Lupus is a chronic inflammatory disease that occurs when the body’s immune system attacks tissues and organs. The form of lupus ‘Systematic Lupus Erythematosus’ (SLE), makes up 70% of cases.
The World Health Organisation (WHO) have previously stated that cases of Lupus have almost tripled over the past four decades, whilst the 50% ten-year survival rate has increased to 80-90%. Although this disease has no cure, with treatment the condition can improve especially when treated early.
Symptoms: the disease with many faces
Over the years, SLE has been referred to as ‘the disease with many faces’ as a result of the symptoms being commonly found in other illnesses, including infections and malignancies.
There are three main symptoms of SLE:
- Joint pains/stiffness
- Extreme tiredness
- Skin rashes that are often over the nose and cheeks
However, there are a variety of other symptoms, including:
- Weight loss;
- Swollen glands;
- Sensitivity to light; and
- Poor circulation in fingers and toes.
Visible symptoms, such as rashes and swelling, reflect widespread inflammation of blood vessels occurring throughout the body.
Furthermore, there are also three types of severity when it comes to SLE: mild, moderate, and severe. Mild SLE typically includes tiredness and joint and skin problems, whereas moderate SLE tends to cause inflammation of other parts of the skin and body, including the lungs, heart and kidneys. However, severe lupus involves inflammation causing serve damage to the heart, lungs, brain and kidneys, which can potentially be life threating.
Moreover, previous studies have found that inflammatory musculosketal features, such as joint pains, are present as one of the first symptoms in 50% of patients and 95% of all SLE patients will be affected by this at some point.
As well as physical symptoms, SLE has also been related to mental illness, with one study finding that 26% of children and 44% of young adults with SLE have symptoms of depression. There is also said to be a frequent occurrence of cognitive disfunction amongst those with this form of Lupus, ranging in severity from mild impairment to severe dementia; this includes impairments in attention, recall, concentration, information processing speed, spatial processing and word finding. However, in terms of SLE and cognitive disfunction, currently the screening, diagnosis, and monitoring of these symptoms are under developed.
Causes and diagnosis
Unfortunately, SLE is prone to delayed diagnosis and is said to be one of the ten most mis-diagnosed diseases by doctors. Research proposes that there are 50,000 people in the UK living with lupus and, on average, there is a seven years’ time difference between SLE symptoms onset to diagnosis. There are variety of reasons for this, including the fact that many conditions mimic SLE symptoms, such as tissue and hemiplegic diseases, and also the fact that symptoms can be vague and develop gradually over time. There also tends to be phases of worsening symptoms that alternate with periods of mild symptoms. However, typically, if blood tests show a high level of antibodies combined with typical symptoms, then a diagnosis of SLE is likely.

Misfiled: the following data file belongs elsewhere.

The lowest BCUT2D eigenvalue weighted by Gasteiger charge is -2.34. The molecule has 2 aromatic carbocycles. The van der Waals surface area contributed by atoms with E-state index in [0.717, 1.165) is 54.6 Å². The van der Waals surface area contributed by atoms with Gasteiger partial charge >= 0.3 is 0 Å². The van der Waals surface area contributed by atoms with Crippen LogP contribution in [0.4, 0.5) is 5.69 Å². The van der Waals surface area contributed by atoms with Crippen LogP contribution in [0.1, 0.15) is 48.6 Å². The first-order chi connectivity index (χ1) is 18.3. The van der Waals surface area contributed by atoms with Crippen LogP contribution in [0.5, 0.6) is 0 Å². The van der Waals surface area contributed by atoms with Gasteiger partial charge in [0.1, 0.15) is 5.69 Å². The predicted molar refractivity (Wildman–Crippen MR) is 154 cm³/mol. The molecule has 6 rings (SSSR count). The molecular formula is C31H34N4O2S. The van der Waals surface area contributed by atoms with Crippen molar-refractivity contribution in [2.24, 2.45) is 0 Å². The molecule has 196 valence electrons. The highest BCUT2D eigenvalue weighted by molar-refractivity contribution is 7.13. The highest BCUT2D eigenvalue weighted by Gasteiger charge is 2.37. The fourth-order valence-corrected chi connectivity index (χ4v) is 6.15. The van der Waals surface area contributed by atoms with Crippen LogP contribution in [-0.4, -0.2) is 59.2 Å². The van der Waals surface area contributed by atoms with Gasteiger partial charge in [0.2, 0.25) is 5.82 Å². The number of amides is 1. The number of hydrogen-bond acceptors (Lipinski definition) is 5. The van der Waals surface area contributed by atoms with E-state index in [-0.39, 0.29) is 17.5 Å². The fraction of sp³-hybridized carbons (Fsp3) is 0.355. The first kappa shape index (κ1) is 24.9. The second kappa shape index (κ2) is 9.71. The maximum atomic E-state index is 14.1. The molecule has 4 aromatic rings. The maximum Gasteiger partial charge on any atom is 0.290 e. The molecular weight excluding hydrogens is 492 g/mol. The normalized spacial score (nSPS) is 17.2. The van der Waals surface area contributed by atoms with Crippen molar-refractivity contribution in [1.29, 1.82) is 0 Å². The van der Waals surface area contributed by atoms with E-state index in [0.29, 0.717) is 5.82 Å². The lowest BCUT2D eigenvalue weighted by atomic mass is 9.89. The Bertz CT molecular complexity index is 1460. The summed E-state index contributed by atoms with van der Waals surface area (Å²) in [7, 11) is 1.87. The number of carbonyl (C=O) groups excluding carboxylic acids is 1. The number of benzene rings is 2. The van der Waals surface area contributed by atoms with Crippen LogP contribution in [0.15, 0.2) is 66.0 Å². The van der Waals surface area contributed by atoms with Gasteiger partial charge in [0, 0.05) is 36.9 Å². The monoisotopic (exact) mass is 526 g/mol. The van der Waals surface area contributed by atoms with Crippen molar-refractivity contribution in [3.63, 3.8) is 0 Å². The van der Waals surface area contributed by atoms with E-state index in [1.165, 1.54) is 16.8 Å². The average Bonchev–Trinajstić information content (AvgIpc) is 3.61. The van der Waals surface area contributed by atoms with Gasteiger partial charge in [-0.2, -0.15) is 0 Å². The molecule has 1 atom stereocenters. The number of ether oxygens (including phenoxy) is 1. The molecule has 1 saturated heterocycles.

The causes of SLE are not yet fully understood. However there are several possible triggers; these include viral infections, strong medication, sunlight, puberty, childbirth and menopause. In accordance to this, because there have been significant findings that 90% of SLE is found in women aged between 15 and 34, researchers believe that there may be a possible link between lupus and oestrogen, resulting in the suggestion that there may be a possibility that hormones play a role.
Indeed, SLE is nine times more likely to occur in women than men and is three to four times more likely to be found in black and Asian women. As SLE is an autoimmune disease, meaning that the immune system attacks the body because it confuses it for something foreign, there is not a specific age group who suffer with SLE. However, it has been found to be unusual in those under five years old and those older than 50. Moreover, although there is not thought to be a specific ‘lupus’ gene, it is believed that SLE can run in families, and this this would suggest that genes do play an important role in the development of the disease.
After diagnosis, regular checks and tests are advised. This could include regular blood tests for anaemia and urine tests to check for kidney problems which could be caused by SLE. There are many treatments which have been shown to be effective in lupus-prone mice, however treatment in humans is not as simple. Here, there are a variety of options. These includes anti-inflammatory medications, such as ibuprofen, hydroxychloroquine for fatigue, skin and joint problems and steroid tablets, injections and creams for kidney inflammation and rashes. Interestingly, antimalarials such as hydroxychloroquine, which is a systematic inflammation direct treatment, is used for mild forms of SLE, but while this has been shown to be effective in cases of as mild severity, this form of treatment has been deemed ineffective in preventing the occurrence of more severe SLE manifestations.
More recently however, two new drugs have been introduced; rituximab and belimumab. However, limitations of these medications include that as SLE patients are prone to infections, this risk can be heightened because of the combination between their abnormal immune system and drugs that involve immune supressing properties to control SLE activities.
In addition to these treatments, there are also certain ways SLE patients can manage their symptoms. That is, SLE experts have said that the most important thing to do when diagnosed with lupus is to stop smoking and it is also advised that those with SLE do not sit in direct sunlight or spend a lot of time in rooms with fluorescent lights.